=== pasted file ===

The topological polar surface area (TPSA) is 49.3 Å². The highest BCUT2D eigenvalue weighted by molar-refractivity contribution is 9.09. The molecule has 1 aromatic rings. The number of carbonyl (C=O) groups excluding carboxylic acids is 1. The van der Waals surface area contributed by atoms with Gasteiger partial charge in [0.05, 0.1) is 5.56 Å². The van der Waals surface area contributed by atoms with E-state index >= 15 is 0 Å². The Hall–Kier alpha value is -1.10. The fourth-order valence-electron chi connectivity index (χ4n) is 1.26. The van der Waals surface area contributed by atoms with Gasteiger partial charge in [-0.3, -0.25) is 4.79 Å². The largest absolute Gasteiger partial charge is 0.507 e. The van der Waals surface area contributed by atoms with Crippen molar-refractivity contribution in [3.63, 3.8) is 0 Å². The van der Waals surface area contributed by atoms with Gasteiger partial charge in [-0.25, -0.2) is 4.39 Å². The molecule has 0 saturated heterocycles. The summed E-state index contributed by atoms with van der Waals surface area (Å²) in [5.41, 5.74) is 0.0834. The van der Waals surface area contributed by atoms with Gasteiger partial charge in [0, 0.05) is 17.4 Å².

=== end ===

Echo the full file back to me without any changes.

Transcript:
The topological polar surface area (TPSA) is 49.3 Å². The highest BCUT2D eigenvalue weighted by molar-refractivity contribution is 9.09. The molecule has 1 aromatic rings. The number of carbonyl (C=O) groups excluding carboxylic acids is 1. The van der Waals surface area contributed by atoms with Gasteiger partial charge in [0.05, 0.1) is 5.56 Å². The van der Waals surface area contributed by atoms with E-state index >= 15 is 0 Å². The Hall–Kier alpha value is -1.10. The fourth-order valence-electron chi connectivity index (χ4n) is 1.26. The van der Waals surface area contributed by atoms with Gasteiger partial charge in [-0.3, -0.25) is 4.79 Å². The largest absolute Gasteiger partial charge is 0.507 e. The van der Waals surface area contributed by atoms with Crippen molar-refractivity contribution in [3.63, 3.8) is 0 Å². The van der Waals surface area contributed by atoms with Gasteiger partial charge in [-0.25, -0.2) is 4.39 Å². The molecule has 0 saturated heterocycles. The summed E-state index contributed by atoms with van der Waals surface area (Å²) in [5.41, 5.74) is 0.0834. The van der Waals surface area contributed by atoms with Gasteiger partial charge in [0, 0.05) is 17.4 Å².